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Bethany Beach and South Bethany Beach
Located south of Dewey Beach, Bethany Beach and South Bethany Beach have a more subdued vibe than Dewey or Rehoboth and market themselves as The Quiet Resorts along with Fenwick Island and the inland communities of Ocean View, Millville, Clarksville, Frankford and Dagsboro.
The Bethany boardwalk is charming and the bandstand features live entertainment in season.
The residential feel of The Quiet Resorts area is appealing to multigen families vacationing together. Bethany Beach makes a great destination for girlfriend getaways too. There are a number of excellent dining options in the area, the tax-free shopping is a huge plus and there are attractions like the increasingly popular Delaware Botanic Gardens in Dagsboro for Insta-memories!
Delaware Seashore State Park
Popular with surfers, Delaware Seashore State Park offers every type of ocean fun for families. Camping, surf fishing, lifeguard-protected beaches and spectacular views of the Indian River inlet bridge are some of the many things to do.
The 100-year-old life-saving station gives visitors an overview of the history of water rescues in the area. Pop in if you’re traveling with a teen about to begin that first lifeguard job.
Read More: What to Pack for your Beach Vacation (with Printable Packing List!)
Head to Fenwick Island at sunset to savor the end to a beautiful beach day! Assawoman Bay not only serves up Instagrammable moments, but you can get active by booking a kayak or SUP with Coastal Kayak rentals.
Fenwick Island State Park has an Atlantic oceanfront beach too, with changing rooms and showers, a snack bar and beach chair/umbrella concessions. All Delaware State Park beaches have beach wheelchairs and access mats so everyone can enjoy the sun and fun.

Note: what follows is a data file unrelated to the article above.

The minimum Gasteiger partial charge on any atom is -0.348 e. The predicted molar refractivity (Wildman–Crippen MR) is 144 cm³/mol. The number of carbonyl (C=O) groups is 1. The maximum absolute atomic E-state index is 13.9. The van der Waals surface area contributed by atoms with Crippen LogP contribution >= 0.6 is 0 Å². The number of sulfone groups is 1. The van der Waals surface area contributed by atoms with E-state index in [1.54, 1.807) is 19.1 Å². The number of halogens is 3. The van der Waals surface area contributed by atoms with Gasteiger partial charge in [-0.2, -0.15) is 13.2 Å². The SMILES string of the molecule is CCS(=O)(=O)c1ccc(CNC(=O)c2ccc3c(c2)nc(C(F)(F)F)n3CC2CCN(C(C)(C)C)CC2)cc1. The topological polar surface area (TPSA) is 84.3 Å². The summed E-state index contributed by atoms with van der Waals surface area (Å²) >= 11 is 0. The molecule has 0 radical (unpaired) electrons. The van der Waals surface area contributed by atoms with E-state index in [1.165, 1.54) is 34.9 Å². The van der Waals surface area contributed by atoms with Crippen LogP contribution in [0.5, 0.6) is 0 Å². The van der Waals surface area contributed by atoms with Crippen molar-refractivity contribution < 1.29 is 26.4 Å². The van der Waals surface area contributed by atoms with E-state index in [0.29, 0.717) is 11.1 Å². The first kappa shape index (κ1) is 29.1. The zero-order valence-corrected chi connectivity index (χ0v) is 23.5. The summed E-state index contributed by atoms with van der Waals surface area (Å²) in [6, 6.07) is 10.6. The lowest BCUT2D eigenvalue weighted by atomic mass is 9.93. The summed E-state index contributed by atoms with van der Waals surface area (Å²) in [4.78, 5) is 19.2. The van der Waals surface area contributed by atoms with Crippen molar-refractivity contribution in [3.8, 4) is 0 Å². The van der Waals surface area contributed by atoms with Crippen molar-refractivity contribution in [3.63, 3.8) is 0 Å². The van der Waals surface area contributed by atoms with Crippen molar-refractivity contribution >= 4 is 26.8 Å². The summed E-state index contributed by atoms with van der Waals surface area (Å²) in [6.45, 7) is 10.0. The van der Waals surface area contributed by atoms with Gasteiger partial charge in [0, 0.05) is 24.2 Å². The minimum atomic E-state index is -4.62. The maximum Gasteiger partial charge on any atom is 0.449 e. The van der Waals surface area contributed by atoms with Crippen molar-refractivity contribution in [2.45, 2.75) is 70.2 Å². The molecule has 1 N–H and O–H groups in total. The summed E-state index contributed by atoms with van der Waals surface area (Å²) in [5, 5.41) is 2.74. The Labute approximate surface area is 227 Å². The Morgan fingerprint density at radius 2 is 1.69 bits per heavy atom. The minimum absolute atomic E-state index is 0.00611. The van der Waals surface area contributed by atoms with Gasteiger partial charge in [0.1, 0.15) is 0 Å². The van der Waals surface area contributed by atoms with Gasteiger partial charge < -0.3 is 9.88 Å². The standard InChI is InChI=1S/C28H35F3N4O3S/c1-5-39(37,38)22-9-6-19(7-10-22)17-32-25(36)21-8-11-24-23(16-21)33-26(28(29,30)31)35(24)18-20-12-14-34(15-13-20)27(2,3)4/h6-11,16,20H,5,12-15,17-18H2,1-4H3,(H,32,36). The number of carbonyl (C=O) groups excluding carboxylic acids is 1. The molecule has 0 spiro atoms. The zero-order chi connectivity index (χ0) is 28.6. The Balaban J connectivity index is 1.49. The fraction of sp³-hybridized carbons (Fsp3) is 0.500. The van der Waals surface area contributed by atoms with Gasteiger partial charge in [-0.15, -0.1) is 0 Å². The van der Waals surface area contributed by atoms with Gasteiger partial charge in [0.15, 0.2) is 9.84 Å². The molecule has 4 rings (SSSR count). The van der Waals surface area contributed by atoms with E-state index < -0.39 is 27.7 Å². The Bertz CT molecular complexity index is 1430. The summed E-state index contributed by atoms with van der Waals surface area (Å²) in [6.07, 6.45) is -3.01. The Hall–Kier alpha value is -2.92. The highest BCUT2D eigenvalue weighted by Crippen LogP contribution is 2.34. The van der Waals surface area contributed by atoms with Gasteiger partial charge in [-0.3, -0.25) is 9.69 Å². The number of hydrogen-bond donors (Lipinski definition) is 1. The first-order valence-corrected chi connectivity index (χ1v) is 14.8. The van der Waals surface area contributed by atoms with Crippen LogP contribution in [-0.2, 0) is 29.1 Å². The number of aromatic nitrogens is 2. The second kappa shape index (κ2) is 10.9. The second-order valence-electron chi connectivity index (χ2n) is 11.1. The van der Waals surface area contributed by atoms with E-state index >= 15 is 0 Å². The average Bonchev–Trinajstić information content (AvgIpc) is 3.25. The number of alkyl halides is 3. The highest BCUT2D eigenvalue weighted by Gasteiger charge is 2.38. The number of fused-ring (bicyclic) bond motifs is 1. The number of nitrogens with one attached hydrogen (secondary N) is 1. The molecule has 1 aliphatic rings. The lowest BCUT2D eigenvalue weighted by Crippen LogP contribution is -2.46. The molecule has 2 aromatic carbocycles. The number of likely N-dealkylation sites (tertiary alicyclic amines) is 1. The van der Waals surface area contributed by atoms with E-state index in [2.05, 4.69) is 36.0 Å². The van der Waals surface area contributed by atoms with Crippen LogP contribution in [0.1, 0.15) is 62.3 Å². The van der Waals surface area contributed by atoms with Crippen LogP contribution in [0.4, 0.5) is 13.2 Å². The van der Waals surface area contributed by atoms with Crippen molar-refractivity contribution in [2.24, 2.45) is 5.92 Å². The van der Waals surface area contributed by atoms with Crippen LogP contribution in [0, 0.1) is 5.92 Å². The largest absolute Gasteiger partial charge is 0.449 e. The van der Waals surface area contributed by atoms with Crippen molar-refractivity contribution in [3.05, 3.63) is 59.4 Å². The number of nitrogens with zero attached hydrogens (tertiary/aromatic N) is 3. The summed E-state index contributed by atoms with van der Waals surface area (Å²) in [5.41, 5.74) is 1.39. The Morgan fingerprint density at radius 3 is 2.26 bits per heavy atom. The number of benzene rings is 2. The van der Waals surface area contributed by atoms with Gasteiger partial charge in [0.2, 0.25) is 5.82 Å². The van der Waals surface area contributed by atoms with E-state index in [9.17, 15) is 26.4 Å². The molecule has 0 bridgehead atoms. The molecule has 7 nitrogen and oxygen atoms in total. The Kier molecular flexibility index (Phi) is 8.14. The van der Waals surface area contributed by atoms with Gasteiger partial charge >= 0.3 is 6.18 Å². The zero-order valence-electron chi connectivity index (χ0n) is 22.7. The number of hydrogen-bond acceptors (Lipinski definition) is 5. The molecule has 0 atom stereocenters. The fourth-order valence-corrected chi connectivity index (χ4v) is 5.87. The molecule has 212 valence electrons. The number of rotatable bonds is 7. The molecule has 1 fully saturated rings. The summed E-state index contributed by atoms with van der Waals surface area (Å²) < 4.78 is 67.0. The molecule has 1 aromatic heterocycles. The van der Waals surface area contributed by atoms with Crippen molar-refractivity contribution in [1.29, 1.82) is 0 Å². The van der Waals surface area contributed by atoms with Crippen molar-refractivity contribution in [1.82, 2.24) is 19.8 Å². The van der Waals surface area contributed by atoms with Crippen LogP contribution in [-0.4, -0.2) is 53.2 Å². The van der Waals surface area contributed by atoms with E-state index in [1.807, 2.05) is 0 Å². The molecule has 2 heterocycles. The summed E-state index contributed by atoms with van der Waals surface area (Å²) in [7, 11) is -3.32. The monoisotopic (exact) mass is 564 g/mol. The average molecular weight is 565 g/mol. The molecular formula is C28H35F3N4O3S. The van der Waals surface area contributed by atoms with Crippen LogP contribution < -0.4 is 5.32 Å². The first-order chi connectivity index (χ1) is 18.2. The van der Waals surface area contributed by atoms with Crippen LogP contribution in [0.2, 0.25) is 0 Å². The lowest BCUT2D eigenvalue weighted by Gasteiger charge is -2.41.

Cape Henlopen State Park
Another of Delaware’s beautiful state parks, Cape Henlopen was once a World War II defense site. This is not unusual. Other popular east coast beach destinations like Georgia’s Tybee Island and New Jersey’s Sandy Hook, were once military installations. Visit Fort Miles at Cape Henlopen after you finish sunning.
Another fun feature at Cape Henlopen is its free bike program. Pick one up at the Seaside Nature Center and enjoy the loop trails at the park.
Located in Milton, Delaware, Broadkill Beach has a remote and isolated feel, due to limited public parking. Most beachgoers stay in the town’s beach vacation rentals and enjoy the splendid isolation.
Surrounded by two nature refuges (Primehook National Wildlife Refuge and Beach Plum Island Nature Preserve), Broadkill Beach offers plenty of laidback adventures, including kayaking, stand up paddleboarding and birdwatching. There’s one general store in town for provisions and beach rentals.
Move past the horror movie name and plan to visit Slaughter Beach if you’re interested in conservation and native wildlife. Founded in 1681, the city of Slaughter Beach prides itself on its designation as a Certified Wildlife Habitat Community, serving as a horseshoe crab sanctuary. The horseshoe crab is the state marine animal of Delaware.